Florida v. Jimeno
Having stopped respondent Jimeno's car for a traffic infraction, police officer Trujillo, who had been following the car after overhearing Jimeno arranging what appeared to be a drug transaction, declared that he had reason to believe that Jimeno was carrying narcotics in the car, and asked permission to search it. Jimeno consented, and Trujillo found cocaine inside a folded paper bag on the car's floorboard. Jimeno was charged with possession with intent to distribute cocaine in violation of Florida law, but the state trial court granted his motion to suppress the cocaine on the ground that his consent to search the car did not carry with it specific consent to open the bag and examine its contents. The Florida District Court of Appeal and Supreme Court affirmed.
Held: A criminal suspect's Fourth Amendment right to be free from unreasonable searches is not violated when, after he gives police permission to search his car, they open a closed container found within the car that might reasonably hold the object of the search. The Amendment is satisfied when, under the circumstances, it is objectively reasonable for the police to believe that the scope of the suspect's consent permitted them to open the particular container. Here, the authorization to search extended beyond the car's interior surfaces to the bag, since Jimeno did not place any explicit limitation on the scope of the search and was aware that Trujillo would be looking for narcotics in the car, and since a reasonable person may be expected to know that narcotics are generally carried in some form of container. There is no basis for adding to the Fourth Amendment's basic test of objective reasonableness a requirement that, if police wish to search closed containers within a car, they must separately request permission to search each container. Pp. 250-252.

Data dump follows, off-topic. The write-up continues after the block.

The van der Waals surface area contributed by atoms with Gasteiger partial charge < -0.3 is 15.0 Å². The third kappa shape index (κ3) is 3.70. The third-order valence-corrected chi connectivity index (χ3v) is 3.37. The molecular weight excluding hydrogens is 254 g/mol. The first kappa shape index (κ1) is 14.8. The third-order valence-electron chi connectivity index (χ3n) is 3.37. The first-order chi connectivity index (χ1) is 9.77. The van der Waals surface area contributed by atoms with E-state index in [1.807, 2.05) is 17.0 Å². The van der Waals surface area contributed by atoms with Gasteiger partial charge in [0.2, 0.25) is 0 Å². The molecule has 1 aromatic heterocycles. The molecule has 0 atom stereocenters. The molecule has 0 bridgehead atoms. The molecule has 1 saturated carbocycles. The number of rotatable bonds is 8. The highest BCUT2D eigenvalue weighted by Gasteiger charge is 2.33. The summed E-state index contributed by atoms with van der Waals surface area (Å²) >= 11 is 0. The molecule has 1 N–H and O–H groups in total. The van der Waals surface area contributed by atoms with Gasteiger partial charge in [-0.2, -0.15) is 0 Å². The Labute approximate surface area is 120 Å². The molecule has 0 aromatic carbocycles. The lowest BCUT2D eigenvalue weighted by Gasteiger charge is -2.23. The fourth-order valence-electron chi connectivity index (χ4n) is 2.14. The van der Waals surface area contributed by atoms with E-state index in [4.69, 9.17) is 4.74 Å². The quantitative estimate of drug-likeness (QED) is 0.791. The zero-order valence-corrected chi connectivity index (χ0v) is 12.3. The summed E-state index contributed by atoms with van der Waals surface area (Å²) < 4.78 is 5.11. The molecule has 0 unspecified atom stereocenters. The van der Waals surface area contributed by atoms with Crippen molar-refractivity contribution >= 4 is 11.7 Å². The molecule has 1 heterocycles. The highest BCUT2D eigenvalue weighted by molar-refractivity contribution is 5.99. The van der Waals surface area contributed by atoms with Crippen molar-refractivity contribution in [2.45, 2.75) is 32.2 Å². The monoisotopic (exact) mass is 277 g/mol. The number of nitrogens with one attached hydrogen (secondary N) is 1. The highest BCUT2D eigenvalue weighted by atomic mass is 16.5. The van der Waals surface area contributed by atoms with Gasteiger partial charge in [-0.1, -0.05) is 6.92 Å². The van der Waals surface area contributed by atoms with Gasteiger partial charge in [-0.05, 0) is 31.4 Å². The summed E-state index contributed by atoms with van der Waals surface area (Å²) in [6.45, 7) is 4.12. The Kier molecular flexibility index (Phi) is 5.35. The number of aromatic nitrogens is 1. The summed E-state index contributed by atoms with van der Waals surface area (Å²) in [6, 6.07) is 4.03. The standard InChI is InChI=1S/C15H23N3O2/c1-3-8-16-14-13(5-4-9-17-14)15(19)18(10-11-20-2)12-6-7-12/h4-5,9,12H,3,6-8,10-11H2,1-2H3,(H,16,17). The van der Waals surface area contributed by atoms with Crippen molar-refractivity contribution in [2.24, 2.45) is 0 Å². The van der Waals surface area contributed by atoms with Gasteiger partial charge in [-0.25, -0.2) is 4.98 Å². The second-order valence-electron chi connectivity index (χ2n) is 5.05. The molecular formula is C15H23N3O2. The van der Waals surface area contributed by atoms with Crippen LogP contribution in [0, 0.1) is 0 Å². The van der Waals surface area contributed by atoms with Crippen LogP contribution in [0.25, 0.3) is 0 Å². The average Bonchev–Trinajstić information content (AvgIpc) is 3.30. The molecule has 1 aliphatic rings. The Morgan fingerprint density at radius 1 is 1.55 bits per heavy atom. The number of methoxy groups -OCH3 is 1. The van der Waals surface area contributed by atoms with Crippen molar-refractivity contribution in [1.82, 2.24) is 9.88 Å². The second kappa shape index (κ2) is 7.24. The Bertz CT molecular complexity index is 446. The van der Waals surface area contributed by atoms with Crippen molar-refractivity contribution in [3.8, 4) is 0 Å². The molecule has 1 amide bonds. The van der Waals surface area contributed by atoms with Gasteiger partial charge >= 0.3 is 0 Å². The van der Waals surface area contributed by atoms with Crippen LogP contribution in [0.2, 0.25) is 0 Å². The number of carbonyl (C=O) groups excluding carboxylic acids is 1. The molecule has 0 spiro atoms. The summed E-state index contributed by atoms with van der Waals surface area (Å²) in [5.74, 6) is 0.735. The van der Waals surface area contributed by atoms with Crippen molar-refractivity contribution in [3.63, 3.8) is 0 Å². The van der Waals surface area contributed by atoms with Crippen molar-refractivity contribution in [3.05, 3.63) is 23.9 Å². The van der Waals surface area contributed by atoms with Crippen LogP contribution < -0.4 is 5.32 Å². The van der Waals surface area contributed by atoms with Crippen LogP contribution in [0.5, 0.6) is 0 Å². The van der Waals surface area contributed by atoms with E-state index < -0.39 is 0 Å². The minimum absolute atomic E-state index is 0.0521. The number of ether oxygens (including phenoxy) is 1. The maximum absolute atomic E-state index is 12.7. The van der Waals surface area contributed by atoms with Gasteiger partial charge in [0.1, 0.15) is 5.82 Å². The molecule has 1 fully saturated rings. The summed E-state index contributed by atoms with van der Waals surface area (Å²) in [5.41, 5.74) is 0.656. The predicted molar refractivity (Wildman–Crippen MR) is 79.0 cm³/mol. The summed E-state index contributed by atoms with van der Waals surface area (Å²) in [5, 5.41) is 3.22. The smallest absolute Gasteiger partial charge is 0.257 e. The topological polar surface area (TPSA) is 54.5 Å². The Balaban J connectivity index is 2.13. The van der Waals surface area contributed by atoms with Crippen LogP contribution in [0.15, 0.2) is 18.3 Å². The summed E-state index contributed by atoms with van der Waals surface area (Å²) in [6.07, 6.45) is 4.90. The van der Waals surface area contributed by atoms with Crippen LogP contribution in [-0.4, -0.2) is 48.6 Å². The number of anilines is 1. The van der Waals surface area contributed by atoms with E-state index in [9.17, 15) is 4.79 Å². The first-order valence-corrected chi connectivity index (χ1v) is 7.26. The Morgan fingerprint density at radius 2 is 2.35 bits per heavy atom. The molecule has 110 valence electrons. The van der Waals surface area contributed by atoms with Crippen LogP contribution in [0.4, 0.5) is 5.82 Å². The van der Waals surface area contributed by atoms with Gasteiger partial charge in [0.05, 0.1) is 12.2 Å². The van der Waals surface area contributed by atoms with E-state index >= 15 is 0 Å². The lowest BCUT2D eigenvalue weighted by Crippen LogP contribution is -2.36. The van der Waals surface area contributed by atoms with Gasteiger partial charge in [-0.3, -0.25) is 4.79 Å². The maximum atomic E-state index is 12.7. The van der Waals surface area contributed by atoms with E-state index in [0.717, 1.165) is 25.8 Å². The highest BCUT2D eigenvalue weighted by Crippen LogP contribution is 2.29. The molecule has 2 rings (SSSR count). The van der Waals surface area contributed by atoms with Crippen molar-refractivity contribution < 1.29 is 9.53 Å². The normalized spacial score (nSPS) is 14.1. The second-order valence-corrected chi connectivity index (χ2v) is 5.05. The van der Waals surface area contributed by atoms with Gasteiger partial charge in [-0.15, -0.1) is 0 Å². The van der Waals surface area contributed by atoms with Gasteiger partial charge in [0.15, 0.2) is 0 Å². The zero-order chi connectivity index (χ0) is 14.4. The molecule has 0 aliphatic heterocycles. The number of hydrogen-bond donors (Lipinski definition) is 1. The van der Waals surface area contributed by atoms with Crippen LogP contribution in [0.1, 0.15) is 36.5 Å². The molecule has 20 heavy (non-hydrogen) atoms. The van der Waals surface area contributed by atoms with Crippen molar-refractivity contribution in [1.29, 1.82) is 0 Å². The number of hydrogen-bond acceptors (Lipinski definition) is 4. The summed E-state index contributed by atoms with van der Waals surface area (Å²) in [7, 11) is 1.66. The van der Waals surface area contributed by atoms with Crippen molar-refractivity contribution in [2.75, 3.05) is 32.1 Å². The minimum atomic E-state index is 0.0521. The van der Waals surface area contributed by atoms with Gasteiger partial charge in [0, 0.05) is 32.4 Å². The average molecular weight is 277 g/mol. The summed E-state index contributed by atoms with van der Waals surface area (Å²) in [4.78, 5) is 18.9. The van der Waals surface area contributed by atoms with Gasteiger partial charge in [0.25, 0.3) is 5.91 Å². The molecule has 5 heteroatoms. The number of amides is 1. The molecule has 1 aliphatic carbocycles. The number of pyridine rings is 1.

564 So.2d 1083 (Fla.1990), reversed and remanded.
REHNQUIST, C.J., delivered the opinion of the Court, in which WHITE, BLACKMUN, O'CONNOR, SCALIA, KENNEDY, and SOUTER, JJ., joined.
MARSHALL, J., filed a dissenting opinion, in which STEVENS, J., joined. Michael J. Neimand, Miami, Fla., for petitioner.
John G. Roberts, Jr., Washington, D.C., for the U.S., as amicus curiae, supporting the petitioner, by special leave of Court.
Jeffrey S. Weiner, Miami, Fla., for respondent.
Chief Justice REHNQUIST delivered the opinion of the Court.